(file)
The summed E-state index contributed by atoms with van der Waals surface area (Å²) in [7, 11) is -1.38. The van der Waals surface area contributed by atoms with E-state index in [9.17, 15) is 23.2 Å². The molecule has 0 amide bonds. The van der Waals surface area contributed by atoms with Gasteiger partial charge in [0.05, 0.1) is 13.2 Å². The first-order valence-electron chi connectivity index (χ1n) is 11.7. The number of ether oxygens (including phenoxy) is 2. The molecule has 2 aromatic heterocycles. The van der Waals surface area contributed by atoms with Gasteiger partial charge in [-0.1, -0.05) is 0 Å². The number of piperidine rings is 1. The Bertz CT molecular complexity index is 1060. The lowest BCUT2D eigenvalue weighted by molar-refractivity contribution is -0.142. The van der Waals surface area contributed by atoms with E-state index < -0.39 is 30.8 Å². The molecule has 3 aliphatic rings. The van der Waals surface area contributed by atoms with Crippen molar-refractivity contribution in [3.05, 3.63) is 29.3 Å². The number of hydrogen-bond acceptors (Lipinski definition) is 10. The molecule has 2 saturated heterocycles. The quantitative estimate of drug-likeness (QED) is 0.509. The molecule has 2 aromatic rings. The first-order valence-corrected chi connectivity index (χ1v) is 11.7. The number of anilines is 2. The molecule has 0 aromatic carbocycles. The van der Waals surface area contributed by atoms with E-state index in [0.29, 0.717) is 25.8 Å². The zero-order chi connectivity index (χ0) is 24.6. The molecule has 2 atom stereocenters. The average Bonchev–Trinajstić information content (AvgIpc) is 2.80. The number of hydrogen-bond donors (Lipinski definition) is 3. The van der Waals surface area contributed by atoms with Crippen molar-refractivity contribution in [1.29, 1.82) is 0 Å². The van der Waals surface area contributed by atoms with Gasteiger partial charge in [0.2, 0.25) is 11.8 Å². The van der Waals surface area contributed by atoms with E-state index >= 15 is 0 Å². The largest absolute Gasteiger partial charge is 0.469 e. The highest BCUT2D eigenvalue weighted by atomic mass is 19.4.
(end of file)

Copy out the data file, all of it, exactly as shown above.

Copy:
The summed E-state index contributed by atoms with van der Waals surface area (Å²) in [7, 11) is -1.38. The van der Waals surface area contributed by atoms with E-state index in [9.17, 15) is 23.2 Å². The molecule has 0 amide bonds. The van der Waals surface area contributed by atoms with Gasteiger partial charge in [0.05, 0.1) is 13.2 Å². The first-order valence-electron chi connectivity index (χ1n) is 11.7. The number of ether oxygens (including phenoxy) is 2. The molecule has 2 aromatic heterocycles. The van der Waals surface area contributed by atoms with Gasteiger partial charge in [-0.1, -0.05) is 0 Å². The number of piperidine rings is 1. The Bertz CT molecular complexity index is 1060. The lowest BCUT2D eigenvalue weighted by molar-refractivity contribution is -0.142. The van der Waals surface area contributed by atoms with E-state index < -0.39 is 30.8 Å². The molecule has 3 aliphatic rings. The van der Waals surface area contributed by atoms with Crippen molar-refractivity contribution in [3.05, 3.63) is 29.3 Å². The number of hydrogen-bond acceptors (Lipinski definition) is 10. The molecule has 2 saturated heterocycles. The quantitative estimate of drug-likeness (QED) is 0.509. The molecule has 2 aromatic rings. The first-order valence-corrected chi connectivity index (χ1v) is 11.7. The number of anilines is 2. The molecule has 0 aromatic carbocycles. The van der Waals surface area contributed by atoms with E-state index in [0.29, 0.717) is 25.8 Å². The zero-order chi connectivity index (χ0) is 24.6. The molecule has 2 atom stereocenters. The average Bonchev–Trinajstić information content (AvgIpc) is 2.80. The number of hydrogen-bond donors (Lipinski definition) is 3. The van der Waals surface area contributed by atoms with Crippen molar-refractivity contribution in [1.29, 1.82) is 0 Å². The van der Waals surface area contributed by atoms with Gasteiger partial charge in [0.2, 0.25) is 11.8 Å². The van der Waals surface area contributed by atoms with E-state index >= 15 is 0 Å². The largest absolute Gasteiger partial charge is 0.469 e. The highest BCUT2D eigenvalue weighted by atomic mass is 19.4.